Recovering from a disaster

The following is tip #12 from "12 ways to protect your Exchange 2003 data."

The following is tip #12 from "12 ways to protect your Exchange 2003 data," excerpted from Mike Daugherty's new book, Monitoring & Managing Microsoft Exchange Server 2003, reprinted with permission of Digital Press, an imprint of Elsevier, copyright 2004. For more Information, please visit www.elsevier.com. Return to the main page for more tips on this topic.


On rare occasions, a server fails badly or is physically damaged to the point that you have no choice except to rebuild the system. The recovery process is complex, but if you have maintained the disaster recovery toolkit described in Section 9.2, the recovery should not be a problem.

After fixing the system hardware (or acquiring replacement hardware), you must reinstall and reconfigure Windows, restore your disk drives using data from your backup media, recover the system state information from your backup media, reinstall Exchange in disaster recovery mode, and finally recover the Exchange Information Store databases from your backup media. The following procedure can be used to recover from a complete disaster. Many failures will not result in complete data loss, so you may need to adjust the following procedures to match your situation.

1. Reinstall Windows.

  • Reinstall the same version of Windows by running Windows Setup with the following options:

      -- The hardware and software configuration should match the original Exchange server, including the same components, the same version of Windows, the same service packs and hot fixes, the same drive designations, and the same server name.

      -- You should not join the Windows domain. Configure Windows as a standalone server in a workgroup. The server will automatically rejoin the correct domain when you restore the System State from the backup media.
2. Restore the disk drives.

  • Find and mount the correct backup media.

  • From the Windows Start menu, select All Programs → Accessories → System Tools → Backup (see Figure 9.2).

  • On the Backup or Restore Wizard Welcome window, select Advanced Mode to start the Backup Utility (see Figure 9.3).

    Note: If you clear the Always start in wizard mode check box, you can avoid the Welcome to the Backup or Restore Wizard window in the future by going directly to the Backup Utility.

  • In the Backup Utility window, select the Restore and Manage Media tab (see Figure 9.19).

  • On the Restore and Manage Media tab, double-click the backup file containing the files you want to restore. Use the check boxes to select each drive you want to restore. You should restore the system drive and any other drives containing data or applications.

  • Select Start Restore to begin recovering the drives.

3. Recover the system state.

  • Find and mount the correct backup media.

  • From the Windows Start menu, select All Programs → Accessories → System Tools → Backup (see Figure 9.2).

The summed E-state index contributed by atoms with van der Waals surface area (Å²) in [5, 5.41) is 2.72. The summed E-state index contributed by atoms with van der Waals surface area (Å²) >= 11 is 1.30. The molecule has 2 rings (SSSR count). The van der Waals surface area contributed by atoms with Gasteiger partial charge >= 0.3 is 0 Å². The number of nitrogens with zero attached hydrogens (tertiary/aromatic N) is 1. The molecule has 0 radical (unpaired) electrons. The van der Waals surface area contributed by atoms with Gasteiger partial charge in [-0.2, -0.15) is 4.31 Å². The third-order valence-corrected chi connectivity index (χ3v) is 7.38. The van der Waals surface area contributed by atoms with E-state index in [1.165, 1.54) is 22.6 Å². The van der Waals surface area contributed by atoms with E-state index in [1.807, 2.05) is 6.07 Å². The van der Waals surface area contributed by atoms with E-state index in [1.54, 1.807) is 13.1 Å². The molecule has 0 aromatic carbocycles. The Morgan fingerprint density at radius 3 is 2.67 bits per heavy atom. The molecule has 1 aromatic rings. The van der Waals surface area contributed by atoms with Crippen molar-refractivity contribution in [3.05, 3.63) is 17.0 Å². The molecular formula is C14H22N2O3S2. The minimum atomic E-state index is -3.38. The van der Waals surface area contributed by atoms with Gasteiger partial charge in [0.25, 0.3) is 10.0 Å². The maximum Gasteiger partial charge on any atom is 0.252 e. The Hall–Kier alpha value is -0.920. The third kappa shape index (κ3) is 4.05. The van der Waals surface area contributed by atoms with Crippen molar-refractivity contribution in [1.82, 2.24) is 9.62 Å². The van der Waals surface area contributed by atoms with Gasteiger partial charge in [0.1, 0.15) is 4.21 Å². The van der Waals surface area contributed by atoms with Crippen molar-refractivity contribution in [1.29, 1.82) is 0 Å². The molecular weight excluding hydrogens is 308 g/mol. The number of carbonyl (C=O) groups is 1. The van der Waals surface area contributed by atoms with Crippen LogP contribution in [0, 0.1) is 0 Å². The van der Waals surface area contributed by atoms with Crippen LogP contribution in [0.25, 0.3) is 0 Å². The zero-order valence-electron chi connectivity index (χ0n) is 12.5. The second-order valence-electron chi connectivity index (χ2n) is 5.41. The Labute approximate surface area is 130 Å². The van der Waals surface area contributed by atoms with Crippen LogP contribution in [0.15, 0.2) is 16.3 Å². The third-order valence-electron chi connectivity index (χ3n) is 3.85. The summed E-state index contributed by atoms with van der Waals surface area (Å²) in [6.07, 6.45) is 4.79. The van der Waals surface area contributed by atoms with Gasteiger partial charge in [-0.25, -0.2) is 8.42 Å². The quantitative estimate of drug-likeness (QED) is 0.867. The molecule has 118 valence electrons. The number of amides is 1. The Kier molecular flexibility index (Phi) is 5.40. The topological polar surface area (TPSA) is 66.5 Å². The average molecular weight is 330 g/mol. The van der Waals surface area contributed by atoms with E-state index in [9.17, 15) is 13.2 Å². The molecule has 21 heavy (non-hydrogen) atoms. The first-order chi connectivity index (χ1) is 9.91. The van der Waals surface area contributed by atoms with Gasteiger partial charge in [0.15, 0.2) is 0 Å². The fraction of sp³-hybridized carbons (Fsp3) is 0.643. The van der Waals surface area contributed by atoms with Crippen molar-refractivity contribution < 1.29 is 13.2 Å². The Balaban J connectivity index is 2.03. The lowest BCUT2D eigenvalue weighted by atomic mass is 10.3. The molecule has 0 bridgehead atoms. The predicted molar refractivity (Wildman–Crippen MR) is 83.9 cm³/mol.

• On the Backup or Restore Wizard Welcome window, select Advanced Mode to start the Backup Utility (see Figure 9.3).

Note: If you clear the Always start in wizard mode check box, you can avoid the Welcome to the Backup or Restore Wizard window in the future by going directly to the Backup Utility.

  • In the Backup Utility window, select the Restore and Manage Media tab.

  • On the Restore and Manage Media tab, double-click the backup file containing the files you want to restore. Select the System State check box. The System State backup includes Active Directory data, Windows registry data, and other data that are not usually backed up by file and drive backups.

  • Select Start Restore to begin recovering the System State.

  • Restart the server.

You will receive an error dialog box informing you that at least one service could not be started. The failing services are the ones that require Exchange. Windows incorrectly believes these services are configured on this server because they are listed in the System State backup. This problem will be corrected automatically when Exchange is reinstalled in disaster recovery mode.

4. Reinstall Exchange in Disaster Recovery Mode.

  • Insert the Exchange Server 2003 CD-ROM into your CD-ROM drive.

  • Select Run from the Windows Start menu. As the command to run, enter x:\setup\i386\setup.exe/DisasterRecovery, where x is your CD-ROM drive. Select OK to start the setup program.

  • You must install Exchange to the same drive and directory on which it was installed on the original server. Ensure that each component that was originally installed has an action of Disaster Recovery. If all of the originally installed components are not automatically set for Disaster Recovery, you must manually select them. Running Exchange Setup in Disaster Recovery mode restores the original Exchange system configuration and services. Once you have restored the Exchange configuration, you can recover the Exchange databases.

5. Recover Exchange Information Store databases.

  • Use the procedure outlined in Section 9.9 to recover the Exchange databases.


Get more "12 ways to protect your Exchange 2003 data." Return to the main page.

About the author: Mike Daugherty is Manager of the Microsoft Consulting Resource Unit for the Central Region as well as a Senior Solution Architect and Program Manager with HP Consulting and Integration Services. He travels widely, working with large Exchange installations and helping clients manage their systems. He is based in Texas.

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